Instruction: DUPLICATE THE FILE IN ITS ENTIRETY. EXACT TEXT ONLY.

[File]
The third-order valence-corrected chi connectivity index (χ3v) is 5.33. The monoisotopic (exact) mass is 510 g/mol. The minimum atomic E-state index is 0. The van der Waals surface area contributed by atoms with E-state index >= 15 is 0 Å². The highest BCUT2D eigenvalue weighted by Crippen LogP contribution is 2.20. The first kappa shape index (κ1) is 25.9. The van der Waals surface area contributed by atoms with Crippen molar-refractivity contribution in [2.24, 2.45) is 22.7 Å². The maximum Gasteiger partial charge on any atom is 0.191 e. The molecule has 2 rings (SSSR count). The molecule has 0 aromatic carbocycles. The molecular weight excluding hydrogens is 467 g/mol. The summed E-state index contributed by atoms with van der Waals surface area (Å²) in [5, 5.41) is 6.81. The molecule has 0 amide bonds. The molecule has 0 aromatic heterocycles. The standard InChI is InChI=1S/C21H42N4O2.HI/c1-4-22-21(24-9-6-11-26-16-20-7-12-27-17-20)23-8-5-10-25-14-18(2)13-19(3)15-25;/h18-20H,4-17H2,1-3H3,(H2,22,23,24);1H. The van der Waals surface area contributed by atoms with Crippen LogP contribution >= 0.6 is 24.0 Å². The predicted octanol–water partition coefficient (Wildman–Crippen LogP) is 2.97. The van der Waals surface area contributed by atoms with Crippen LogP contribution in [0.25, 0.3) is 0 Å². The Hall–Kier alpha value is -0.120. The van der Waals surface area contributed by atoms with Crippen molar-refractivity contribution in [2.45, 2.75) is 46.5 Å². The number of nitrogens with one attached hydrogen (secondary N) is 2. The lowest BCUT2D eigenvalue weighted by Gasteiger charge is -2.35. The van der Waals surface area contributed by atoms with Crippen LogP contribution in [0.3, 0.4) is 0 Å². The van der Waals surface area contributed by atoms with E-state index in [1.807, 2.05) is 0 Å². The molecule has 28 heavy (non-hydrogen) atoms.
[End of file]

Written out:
The third-order valence-corrected chi connectivity index (χ3v) is 5.33. The monoisotopic (exact) mass is 510 g/mol. The minimum atomic E-state index is 0. The van der Waals surface area contributed by atoms with E-state index >= 15 is 0 Å². The highest BCUT2D eigenvalue weighted by Crippen LogP contribution is 2.20. The first kappa shape index (κ1) is 25.9. The van der Waals surface area contributed by atoms with Crippen molar-refractivity contribution in [2.24, 2.45) is 22.7 Å². The maximum Gasteiger partial charge on any atom is 0.191 e. The molecule has 2 rings (SSSR count). The molecule has 0 aromatic carbocycles. The molecular weight excluding hydrogens is 467 g/mol. The summed E-state index contributed by atoms with van der Waals surface area (Å²) in [5, 5.41) is 6.81. The molecule has 0 amide bonds. The molecule has 0 aromatic heterocycles. The standard InChI is InChI=1S/C21H42N4O2.HI/c1-4-22-21(24-9-6-11-26-16-20-7-12-27-17-20)23-8-5-10-25-14-18(2)13-19(3)15-25;/h18-20H,4-17H2,1-3H3,(H2,22,23,24);1H. The van der Waals surface area contributed by atoms with Crippen LogP contribution >= 0.6 is 24.0 Å². The predicted octanol–water partition coefficient (Wildman–Crippen LogP) is 2.97. The van der Waals surface area contributed by atoms with Crippen LogP contribution in [0.25, 0.3) is 0 Å². The Hall–Kier alpha value is -0.120. The van der Waals surface area contributed by atoms with Crippen molar-refractivity contribution in [2.45, 2.75) is 46.5 Å². The number of nitrogens with one attached hydrogen (secondary N) is 2. The lowest BCUT2D eigenvalue weighted by Gasteiger charge is -2.35. The van der Waals surface area contributed by atoms with Crippen LogP contribution in [0.3, 0.4) is 0 Å². The van der Waals surface area contributed by atoms with E-state index in [1.807, 2.05) is 0 Å². The molecule has 28 heavy (non-hydrogen) atoms.